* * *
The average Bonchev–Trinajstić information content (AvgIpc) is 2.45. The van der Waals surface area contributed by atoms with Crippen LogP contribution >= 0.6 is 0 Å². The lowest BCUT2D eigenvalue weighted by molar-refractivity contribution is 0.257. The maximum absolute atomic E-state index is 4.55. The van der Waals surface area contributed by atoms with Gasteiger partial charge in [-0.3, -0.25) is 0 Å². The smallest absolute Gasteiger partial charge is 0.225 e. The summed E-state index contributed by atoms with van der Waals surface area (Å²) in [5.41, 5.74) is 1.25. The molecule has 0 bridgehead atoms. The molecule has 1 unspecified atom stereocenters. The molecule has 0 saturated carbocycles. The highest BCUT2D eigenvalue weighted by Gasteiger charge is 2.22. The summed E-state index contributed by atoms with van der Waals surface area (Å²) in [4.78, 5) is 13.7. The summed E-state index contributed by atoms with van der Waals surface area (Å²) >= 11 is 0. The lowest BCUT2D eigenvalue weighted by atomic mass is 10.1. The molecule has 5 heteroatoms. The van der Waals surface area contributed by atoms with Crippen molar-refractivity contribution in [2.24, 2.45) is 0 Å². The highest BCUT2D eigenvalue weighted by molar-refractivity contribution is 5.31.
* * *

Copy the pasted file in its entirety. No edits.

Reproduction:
The average Bonchev–Trinajstić information content (AvgIpc) is 2.45. The van der Waals surface area contributed by atoms with Crippen LogP contribution >= 0.6 is 0 Å². The lowest BCUT2D eigenvalue weighted by molar-refractivity contribution is 0.257. The maximum absolute atomic E-state index is 4.55. The van der Waals surface area contributed by atoms with Gasteiger partial charge in [-0.3, -0.25) is 0 Å². The smallest absolute Gasteiger partial charge is 0.225 e. The summed E-state index contributed by atoms with van der Waals surface area (Å²) in [5.41, 5.74) is 1.25. The molecule has 0 bridgehead atoms. The molecule has 1 unspecified atom stereocenters. The molecule has 0 saturated carbocycles. The highest BCUT2D eigenvalue weighted by Gasteiger charge is 2.22. The summed E-state index contributed by atoms with van der Waals surface area (Å²) in [4.78, 5) is 13.7. The summed E-state index contributed by atoms with van der Waals surface area (Å²) >= 11 is 0. The lowest BCUT2D eigenvalue weighted by atomic mass is 10.1. The molecule has 5 heteroatoms. The van der Waals surface area contributed by atoms with Crippen molar-refractivity contribution in [2.24, 2.45) is 0 Å². The highest BCUT2D eigenvalue weighted by molar-refractivity contribution is 5.31.